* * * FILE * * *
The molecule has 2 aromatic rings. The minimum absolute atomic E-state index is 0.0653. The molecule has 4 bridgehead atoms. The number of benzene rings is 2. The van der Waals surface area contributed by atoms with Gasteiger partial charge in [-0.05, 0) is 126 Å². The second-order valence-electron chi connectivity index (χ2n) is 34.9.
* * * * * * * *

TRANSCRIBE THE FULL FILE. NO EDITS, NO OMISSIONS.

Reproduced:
The molecule has 2 aromatic rings. The minimum absolute atomic E-state index is 0.0653. The molecule has 4 bridgehead atoms. The number of benzene rings is 2. The van der Waals surface area contributed by atoms with Gasteiger partial charge in [-0.05, 0) is 126 Å². The second-order valence-electron chi connectivity index (χ2n) is 34.9.